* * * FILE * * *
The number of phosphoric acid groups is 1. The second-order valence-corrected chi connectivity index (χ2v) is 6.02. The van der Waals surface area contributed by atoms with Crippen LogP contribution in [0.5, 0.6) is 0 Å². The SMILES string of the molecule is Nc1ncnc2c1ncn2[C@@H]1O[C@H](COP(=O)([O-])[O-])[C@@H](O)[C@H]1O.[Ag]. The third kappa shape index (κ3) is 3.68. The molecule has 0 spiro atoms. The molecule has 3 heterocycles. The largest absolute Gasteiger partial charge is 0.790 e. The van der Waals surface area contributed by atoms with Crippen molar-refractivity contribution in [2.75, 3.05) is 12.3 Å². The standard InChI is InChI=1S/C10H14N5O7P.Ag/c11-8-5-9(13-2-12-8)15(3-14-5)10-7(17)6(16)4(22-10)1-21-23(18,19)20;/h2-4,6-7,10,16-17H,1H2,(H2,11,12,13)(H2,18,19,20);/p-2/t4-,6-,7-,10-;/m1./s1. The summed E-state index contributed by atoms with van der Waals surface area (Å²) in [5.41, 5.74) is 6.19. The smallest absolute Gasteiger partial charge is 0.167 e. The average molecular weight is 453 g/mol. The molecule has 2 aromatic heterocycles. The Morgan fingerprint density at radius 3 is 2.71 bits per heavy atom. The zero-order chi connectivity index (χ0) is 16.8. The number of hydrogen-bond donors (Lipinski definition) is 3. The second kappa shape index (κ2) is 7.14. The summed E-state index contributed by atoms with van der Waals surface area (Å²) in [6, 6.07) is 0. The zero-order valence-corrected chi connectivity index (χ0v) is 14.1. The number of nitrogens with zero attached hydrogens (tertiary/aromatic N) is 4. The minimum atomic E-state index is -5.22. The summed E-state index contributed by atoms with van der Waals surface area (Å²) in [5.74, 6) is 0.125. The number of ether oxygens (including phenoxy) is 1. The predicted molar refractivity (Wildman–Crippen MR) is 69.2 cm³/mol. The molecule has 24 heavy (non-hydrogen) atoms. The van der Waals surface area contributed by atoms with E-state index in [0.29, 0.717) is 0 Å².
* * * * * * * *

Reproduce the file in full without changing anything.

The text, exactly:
The number of phosphoric acid groups is 1. The second-order valence-corrected chi connectivity index (χ2v) is 6.02. The van der Waals surface area contributed by atoms with Crippen LogP contribution in [0.5, 0.6) is 0 Å². The SMILES string of the molecule is Nc1ncnc2c1ncn2[C@@H]1O[C@H](COP(=O)([O-])[O-])[C@@H](O)[C@H]1O.[Ag]. The third kappa shape index (κ3) is 3.68. The molecule has 0 spiro atoms. The molecule has 3 heterocycles. The largest absolute Gasteiger partial charge is 0.790 e. The van der Waals surface area contributed by atoms with Crippen molar-refractivity contribution in [2.75, 3.05) is 12.3 Å². The standard InChI is InChI=1S/C10H14N5O7P.Ag/c11-8-5-9(13-2-12-8)15(3-14-5)10-7(17)6(16)4(22-10)1-21-23(18,19)20;/h2-4,6-7,10,16-17H,1H2,(H2,11,12,13)(H2,18,19,20);/p-2/t4-,6-,7-,10-;/m1./s1. The summed E-state index contributed by atoms with van der Waals surface area (Å²) in [5.41, 5.74) is 6.19. The smallest absolute Gasteiger partial charge is 0.167 e. The average molecular weight is 453 g/mol. The molecule has 2 aromatic heterocycles. The Morgan fingerprint density at radius 3 is 2.71 bits per heavy atom. The zero-order chi connectivity index (χ0) is 16.8. The number of hydrogen-bond donors (Lipinski definition) is 3. The second kappa shape index (κ2) is 7.14. The summed E-state index contributed by atoms with van der Waals surface area (Å²) in [6, 6.07) is 0. The zero-order valence-corrected chi connectivity index (χ0v) is 14.1. The number of nitrogens with zero attached hydrogens (tertiary/aromatic N) is 4. The minimum atomic E-state index is -5.22. The summed E-state index contributed by atoms with van der Waals surface area (Å²) in [5.74, 6) is 0.125. The number of ether oxygens (including phenoxy) is 1. The predicted molar refractivity (Wildman–Crippen MR) is 69.2 cm³/mol. The molecule has 24 heavy (non-hydrogen) atoms. The van der Waals surface area contributed by atoms with E-state index in [0.29, 0.717) is 0 Å².